- benadryl or melatonin are both safe ways to get a little sleepy
- I have a hat I sleep in, another sort of trigger "okay it's bedtime now"
- I have things I CAN control be things I can adjust -- room temperature, what I'm wearing, my hat -- and try to shift away from what I can't control.
- I look at my lorazepam prescription as Dumbos' magic feather. If I need it, really need it, I know I can take it and it will work. It always works.
posted by jessamyn at 11:37 AM on February 27, 2010

If you can get used to sleeping with earplugs, you can try all kinds of things with an mp3 player - especially an iPod Touch or iPhone where you can get apps as well as recordings. White noise or binaural beat recordings work for a lot of people, and you wouldn't have to bring a white noise machine. Boring audiobooks might do it for you, or ones that are interesting enough to distract you from the fact that you're trying to sleep.

Good luck; I have the same problem. At worst, I listen to audiobooks and just decide I won't sleep for a night or two. Sooner or later I do fall asleep.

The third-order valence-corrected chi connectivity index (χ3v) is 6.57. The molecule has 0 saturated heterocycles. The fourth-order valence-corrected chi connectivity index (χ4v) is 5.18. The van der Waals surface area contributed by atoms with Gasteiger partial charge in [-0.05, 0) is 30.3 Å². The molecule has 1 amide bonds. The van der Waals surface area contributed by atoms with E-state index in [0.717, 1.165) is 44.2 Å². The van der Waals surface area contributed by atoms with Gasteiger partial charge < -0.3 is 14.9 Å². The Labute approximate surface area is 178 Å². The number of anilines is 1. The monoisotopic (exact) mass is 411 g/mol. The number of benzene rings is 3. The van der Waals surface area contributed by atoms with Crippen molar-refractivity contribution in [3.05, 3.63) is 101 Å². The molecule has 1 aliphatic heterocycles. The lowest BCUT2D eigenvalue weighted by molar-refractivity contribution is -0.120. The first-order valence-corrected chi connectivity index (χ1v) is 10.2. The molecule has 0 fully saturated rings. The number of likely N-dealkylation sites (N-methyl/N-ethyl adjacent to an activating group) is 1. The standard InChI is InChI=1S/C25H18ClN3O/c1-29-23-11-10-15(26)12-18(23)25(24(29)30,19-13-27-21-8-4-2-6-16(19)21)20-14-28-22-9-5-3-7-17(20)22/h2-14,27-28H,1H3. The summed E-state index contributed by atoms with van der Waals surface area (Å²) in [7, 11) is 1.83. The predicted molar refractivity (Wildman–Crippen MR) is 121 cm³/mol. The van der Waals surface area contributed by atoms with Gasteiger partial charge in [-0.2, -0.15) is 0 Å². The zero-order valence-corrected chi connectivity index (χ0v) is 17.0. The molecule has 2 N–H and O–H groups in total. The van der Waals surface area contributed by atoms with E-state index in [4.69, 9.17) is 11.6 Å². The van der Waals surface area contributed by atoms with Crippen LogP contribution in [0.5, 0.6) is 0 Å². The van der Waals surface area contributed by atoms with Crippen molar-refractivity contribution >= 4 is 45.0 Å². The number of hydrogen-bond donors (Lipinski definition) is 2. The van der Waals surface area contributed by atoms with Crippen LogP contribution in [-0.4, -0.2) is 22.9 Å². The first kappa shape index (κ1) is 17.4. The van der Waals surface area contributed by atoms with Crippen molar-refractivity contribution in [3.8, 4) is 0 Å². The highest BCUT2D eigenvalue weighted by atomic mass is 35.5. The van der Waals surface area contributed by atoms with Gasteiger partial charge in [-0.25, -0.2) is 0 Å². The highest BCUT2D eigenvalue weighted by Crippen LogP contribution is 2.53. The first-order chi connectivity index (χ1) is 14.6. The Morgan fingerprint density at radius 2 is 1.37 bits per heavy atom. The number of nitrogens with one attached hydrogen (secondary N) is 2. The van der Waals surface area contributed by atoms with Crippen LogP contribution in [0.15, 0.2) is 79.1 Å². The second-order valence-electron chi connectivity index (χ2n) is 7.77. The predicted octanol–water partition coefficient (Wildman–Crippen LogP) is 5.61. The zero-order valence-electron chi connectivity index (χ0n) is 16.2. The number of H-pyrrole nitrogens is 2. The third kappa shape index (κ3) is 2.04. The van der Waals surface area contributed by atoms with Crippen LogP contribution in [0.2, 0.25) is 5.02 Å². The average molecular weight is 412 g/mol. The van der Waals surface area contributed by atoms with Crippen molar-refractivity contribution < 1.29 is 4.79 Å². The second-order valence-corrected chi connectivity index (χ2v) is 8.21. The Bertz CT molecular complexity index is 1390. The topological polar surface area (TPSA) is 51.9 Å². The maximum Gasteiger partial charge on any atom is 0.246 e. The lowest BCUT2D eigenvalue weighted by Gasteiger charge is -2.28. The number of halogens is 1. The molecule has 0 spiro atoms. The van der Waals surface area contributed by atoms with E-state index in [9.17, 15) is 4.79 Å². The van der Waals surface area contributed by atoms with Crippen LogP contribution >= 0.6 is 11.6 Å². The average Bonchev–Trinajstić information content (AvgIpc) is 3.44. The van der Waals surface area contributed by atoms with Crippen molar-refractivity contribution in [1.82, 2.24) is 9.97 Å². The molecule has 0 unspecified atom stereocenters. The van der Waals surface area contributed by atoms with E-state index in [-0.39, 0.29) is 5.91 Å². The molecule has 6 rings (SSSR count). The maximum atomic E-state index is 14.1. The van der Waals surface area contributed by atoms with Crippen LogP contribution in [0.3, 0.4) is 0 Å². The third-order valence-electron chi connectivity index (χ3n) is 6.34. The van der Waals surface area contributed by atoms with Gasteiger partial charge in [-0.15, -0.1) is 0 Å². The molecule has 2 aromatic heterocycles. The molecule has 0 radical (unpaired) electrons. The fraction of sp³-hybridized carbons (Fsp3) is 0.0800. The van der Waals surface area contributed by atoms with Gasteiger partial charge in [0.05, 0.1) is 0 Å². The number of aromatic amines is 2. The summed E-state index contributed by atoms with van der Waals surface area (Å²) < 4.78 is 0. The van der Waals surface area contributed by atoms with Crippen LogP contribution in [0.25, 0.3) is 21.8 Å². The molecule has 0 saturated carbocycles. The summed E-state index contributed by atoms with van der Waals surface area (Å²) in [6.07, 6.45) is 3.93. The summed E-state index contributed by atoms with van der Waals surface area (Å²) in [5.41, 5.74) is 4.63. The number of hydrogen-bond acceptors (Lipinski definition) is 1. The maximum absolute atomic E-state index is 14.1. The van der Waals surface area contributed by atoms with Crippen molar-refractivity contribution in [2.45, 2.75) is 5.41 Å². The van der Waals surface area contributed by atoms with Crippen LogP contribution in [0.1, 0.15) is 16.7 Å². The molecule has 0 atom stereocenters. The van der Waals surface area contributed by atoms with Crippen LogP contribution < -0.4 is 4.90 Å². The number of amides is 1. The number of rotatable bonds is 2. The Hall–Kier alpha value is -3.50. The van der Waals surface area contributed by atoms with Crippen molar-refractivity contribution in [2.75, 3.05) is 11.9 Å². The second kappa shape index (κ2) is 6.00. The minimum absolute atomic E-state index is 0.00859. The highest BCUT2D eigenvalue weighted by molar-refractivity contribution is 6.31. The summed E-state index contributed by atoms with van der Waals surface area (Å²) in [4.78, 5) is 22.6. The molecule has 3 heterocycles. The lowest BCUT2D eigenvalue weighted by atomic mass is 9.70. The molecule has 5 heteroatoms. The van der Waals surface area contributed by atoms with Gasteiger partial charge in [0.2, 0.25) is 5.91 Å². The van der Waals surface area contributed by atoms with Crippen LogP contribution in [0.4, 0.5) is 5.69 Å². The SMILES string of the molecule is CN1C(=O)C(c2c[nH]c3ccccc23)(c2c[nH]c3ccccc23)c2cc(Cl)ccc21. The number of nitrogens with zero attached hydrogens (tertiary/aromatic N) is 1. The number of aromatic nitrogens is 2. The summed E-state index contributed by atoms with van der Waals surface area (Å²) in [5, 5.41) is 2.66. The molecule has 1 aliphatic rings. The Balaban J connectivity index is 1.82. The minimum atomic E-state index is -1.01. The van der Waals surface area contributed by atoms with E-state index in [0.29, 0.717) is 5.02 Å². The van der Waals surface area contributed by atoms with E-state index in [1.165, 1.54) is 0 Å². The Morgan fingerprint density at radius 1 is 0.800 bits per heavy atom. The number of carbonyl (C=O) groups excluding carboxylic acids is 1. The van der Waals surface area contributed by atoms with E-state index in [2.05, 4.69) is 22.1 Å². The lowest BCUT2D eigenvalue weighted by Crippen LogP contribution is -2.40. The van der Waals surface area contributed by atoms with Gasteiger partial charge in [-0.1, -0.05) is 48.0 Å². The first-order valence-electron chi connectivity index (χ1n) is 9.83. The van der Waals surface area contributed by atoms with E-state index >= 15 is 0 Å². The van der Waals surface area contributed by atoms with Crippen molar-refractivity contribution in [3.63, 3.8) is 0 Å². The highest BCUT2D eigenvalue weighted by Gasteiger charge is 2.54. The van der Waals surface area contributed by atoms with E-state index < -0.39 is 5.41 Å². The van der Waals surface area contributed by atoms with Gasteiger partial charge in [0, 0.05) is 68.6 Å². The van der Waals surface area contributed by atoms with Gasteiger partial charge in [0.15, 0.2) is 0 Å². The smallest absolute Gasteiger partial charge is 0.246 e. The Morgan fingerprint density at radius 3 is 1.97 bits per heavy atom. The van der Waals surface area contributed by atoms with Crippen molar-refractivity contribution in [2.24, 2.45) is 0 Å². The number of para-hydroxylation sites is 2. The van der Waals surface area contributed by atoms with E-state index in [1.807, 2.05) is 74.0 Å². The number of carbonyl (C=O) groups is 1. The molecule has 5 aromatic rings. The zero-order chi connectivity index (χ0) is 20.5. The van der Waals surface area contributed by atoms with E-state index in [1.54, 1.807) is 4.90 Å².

posted by still_wears_a_hat at 2:16 PM on February 27, 2010

I have a hard time falling asleep in general, and just wanted to add on to something that many people have already mentioned: develop some pre-sleep rituals that allow you to get into a sleepy frame of mind + white noise. For me, I eat my chewable melatonin, and turn on this iPhone app called Ambiance. This particular app has a bunch of downloable white-noisesque sounds, and a timer you can set so it fades out after a certain amount of time. I set "Rain on a Tent" to play for an hour every night. At home, it's nice, but I don't really neeeeed it. However, when traveling and getting annoyed with the thin walls that allow me to hear my friend snoring the next room or what have you, it's a lifesaver. It both drowns out any noise and tells my brain that it's time to shut off now.
posted by wuzandfuzz at 4:51 PM on February 27, 2010